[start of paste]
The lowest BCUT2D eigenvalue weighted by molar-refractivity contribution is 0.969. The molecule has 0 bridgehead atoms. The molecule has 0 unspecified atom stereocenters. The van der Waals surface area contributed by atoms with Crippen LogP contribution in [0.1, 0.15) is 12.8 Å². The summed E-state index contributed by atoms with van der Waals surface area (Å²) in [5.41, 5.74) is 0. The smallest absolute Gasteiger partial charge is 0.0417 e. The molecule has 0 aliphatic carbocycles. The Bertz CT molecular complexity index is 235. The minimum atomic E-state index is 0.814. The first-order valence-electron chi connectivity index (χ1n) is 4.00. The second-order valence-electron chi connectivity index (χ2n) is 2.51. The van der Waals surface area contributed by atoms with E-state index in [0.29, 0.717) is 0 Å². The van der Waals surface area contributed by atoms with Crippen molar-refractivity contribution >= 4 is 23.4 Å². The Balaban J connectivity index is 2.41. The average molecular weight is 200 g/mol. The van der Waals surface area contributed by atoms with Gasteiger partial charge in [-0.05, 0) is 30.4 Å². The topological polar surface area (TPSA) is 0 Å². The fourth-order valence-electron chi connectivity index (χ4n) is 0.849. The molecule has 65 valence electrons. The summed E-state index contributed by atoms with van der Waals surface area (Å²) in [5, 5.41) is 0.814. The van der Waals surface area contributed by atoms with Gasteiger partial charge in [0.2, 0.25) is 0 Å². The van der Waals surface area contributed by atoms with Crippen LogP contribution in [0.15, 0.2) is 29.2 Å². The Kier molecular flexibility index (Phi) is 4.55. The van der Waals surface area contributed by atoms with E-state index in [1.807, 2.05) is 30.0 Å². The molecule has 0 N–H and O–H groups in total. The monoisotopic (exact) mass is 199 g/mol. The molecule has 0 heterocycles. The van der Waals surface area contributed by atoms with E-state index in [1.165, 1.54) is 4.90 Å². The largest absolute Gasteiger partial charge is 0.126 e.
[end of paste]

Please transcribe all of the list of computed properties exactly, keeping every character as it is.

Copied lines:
The lowest BCUT2D eigenvalue weighted by molar-refractivity contribution is 0.969. The molecule has 0 bridgehead atoms. The molecule has 0 unspecified atom stereocenters. The van der Waals surface area contributed by atoms with Crippen LogP contribution in [0.1, 0.15) is 12.8 Å². The summed E-state index contributed by atoms with van der Waals surface area (Å²) in [5.41, 5.74) is 0. The smallest absolute Gasteiger partial charge is 0.0417 e. The molecule has 0 aliphatic carbocycles. The Bertz CT molecular complexity index is 235. The minimum atomic E-state index is 0.814. The first-order valence-electron chi connectivity index (χ1n) is 4.00. The second-order valence-electron chi connectivity index (χ2n) is 2.51. The van der Waals surface area contributed by atoms with E-state index in [0.29, 0.717) is 0 Å². The van der Waals surface area contributed by atoms with Crippen molar-refractivity contribution >= 4 is 23.4 Å². The Balaban J connectivity index is 2.41. The average molecular weight is 200 g/mol. The van der Waals surface area contributed by atoms with Gasteiger partial charge in [-0.05, 0) is 30.4 Å². The topological polar surface area (TPSA) is 0 Å². The fourth-order valence-electron chi connectivity index (χ4n) is 0.849. The molecule has 65 valence electrons. The summed E-state index contributed by atoms with van der Waals surface area (Å²) in [5, 5.41) is 0.814. The van der Waals surface area contributed by atoms with Gasteiger partial charge in [0.2, 0.25) is 0 Å². The van der Waals surface area contributed by atoms with Crippen LogP contribution in [0.15, 0.2) is 29.2 Å². The Kier molecular flexibility index (Phi) is 4.55. The van der Waals surface area contributed by atoms with E-state index in [1.807, 2.05) is 30.0 Å². The molecule has 0 N–H and O–H groups in total. The monoisotopic (exact) mass is 199 g/mol. The molecule has 0 heterocycles. The van der Waals surface area contributed by atoms with E-state index in [1.165, 1.54) is 4.90 Å². The largest absolute Gasteiger partial charge is 0.126 e.